World Press Photo’s ambitious multimedia workshop series

I’ve just recently returned from Tunis, where I was a trainer for World Press Photo’s Reporting Change multimedia workshop. The aim of the workshop was to teach video and multimedia storytelling skills to 10 participants who work across North Africa.

However, this particular workshop is quite different from others I’ve participated in. Why?

1. It’s more than one workshop

Often times multimedia workshops are focused on teaching video storytelling skills to photographers. And in a week you usually do the following:

  • A day or two of fundamentals and how video is different from photography.
  • Then you have them shoot and make a ton of mistakes.
  • If there is time, they go out and shoot again and make different mistakes.
  • Finally you have them edit the video, usually for several hours late into the last evening of the workshop.

The final product is rarely strong enough to publish anywhere. But the idea is that this crash course is the extreme scenario that will prepare the students for future projects where they wont have a coach looking over their shoulder. Sort of like training at high altitude, so race day at sea level will be easier.

So how was Tunis different? Actually, it wasn’t. We did all those things mentioned above. And everyone struggled as they always do. But you could see them improve over the course of the week.

The difference in this case, is that it’s not over. The students now have 10 weeks to work on their projects and the coaches will be in regular contact for advice and guidance. After that we do another week of post-production training and polishing before publishing the pieces. So to further muddy the metaphor, in this case we are not only working with the participants for the high altitude training, but we stick with them all the way to race day.

2. It’s a workshop for everybody

While myself and Cedric Gerbehaye will be coaching the participants, DJ Clark is conducting a public facing version of the workshop with the help of the talented education team at World Press Photo. It’s impressive in its sheer ambition.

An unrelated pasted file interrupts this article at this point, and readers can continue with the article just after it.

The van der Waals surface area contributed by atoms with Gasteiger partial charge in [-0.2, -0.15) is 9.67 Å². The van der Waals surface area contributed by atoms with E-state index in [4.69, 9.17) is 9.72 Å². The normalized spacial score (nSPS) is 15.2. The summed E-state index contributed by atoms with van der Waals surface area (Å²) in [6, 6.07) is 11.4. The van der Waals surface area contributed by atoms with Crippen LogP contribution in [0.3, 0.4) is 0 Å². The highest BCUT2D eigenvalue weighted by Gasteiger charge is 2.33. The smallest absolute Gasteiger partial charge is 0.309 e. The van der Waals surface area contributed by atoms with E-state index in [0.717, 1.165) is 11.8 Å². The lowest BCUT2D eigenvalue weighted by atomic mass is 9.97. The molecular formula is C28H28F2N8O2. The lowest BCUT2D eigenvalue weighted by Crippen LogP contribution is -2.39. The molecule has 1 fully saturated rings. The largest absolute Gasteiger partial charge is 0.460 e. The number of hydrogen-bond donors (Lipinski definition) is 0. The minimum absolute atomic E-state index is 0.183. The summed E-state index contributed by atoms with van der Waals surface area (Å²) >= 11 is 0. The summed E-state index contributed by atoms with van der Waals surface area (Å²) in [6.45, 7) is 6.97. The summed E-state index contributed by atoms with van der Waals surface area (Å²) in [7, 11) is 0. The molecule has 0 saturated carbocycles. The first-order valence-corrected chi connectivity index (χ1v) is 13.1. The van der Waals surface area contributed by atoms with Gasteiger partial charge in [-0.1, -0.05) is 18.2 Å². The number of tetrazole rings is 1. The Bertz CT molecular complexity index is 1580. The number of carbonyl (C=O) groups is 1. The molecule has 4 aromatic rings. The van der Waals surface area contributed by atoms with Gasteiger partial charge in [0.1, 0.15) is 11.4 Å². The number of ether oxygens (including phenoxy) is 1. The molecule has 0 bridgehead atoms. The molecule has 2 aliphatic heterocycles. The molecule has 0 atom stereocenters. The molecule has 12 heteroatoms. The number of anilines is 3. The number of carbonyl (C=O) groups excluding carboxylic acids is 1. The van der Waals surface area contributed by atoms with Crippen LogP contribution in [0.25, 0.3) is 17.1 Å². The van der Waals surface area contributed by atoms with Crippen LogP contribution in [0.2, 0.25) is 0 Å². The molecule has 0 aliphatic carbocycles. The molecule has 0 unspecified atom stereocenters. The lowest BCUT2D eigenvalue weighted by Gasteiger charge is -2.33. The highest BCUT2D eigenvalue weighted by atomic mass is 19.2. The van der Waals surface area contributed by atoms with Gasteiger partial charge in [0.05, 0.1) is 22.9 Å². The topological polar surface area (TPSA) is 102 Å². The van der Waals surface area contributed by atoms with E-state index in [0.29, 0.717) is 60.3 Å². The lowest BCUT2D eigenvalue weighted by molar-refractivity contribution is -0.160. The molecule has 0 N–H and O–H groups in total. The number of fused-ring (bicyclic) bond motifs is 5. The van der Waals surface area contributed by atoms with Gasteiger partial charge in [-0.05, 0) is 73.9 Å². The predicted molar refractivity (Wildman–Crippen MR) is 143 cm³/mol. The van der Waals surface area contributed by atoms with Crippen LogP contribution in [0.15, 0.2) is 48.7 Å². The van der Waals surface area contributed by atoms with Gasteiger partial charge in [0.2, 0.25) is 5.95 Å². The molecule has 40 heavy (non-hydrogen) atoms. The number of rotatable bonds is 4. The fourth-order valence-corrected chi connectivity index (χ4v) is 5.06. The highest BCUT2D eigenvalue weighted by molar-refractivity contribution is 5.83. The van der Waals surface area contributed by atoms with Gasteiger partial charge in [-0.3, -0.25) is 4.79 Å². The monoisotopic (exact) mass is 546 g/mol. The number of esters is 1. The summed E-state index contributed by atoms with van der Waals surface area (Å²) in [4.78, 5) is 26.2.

The World Press Photo Academy – Connected Learning page on facebook is the central hub for what will be weeks of daily multimedia and storytelling content.

Every week has a new topic, an assignment, and insights from industry professionals. DJ explains it best here.

Connected learning is already up and running and off to a great start with a conversation on storytelling between DJ and Brian Storm the founder of Mediastorm. Mediastorm has been an influential leader in digital multimedia storytelling. Definitely worth a listen.

3. Reporting Change has a regional mission

One of my favorite aspects about this workshop is its focus on strengthening the storytelling skills of journalists in North Africa. Particularly in Egypt, Libya, Tunisia, Algeria and Morocco.

If you’ve been following the news in North Africa recently, you know that it has been trying times for those committed to documenting the rapid changes that have occurred since the uprisings of 2011. Those journalists can use all the help they can get.

It’s truly been an honor to play a small part in this ambitious Reporting Change effort. Drop in and get involved as well.

 

By Matt Ford

Matt is an avid experimenter of new forms of visual storytelling. He worked as a multimedia journalist for The Associated Press covering the 2008 U.S. presidential election, the Arab uprisings, and the wars in Iraq and Afghanistan Before journalism, Matt worked in the Los Angeles film industry as a set and studio lighting technician on productions such as Spiderman 2 and The West Wing.

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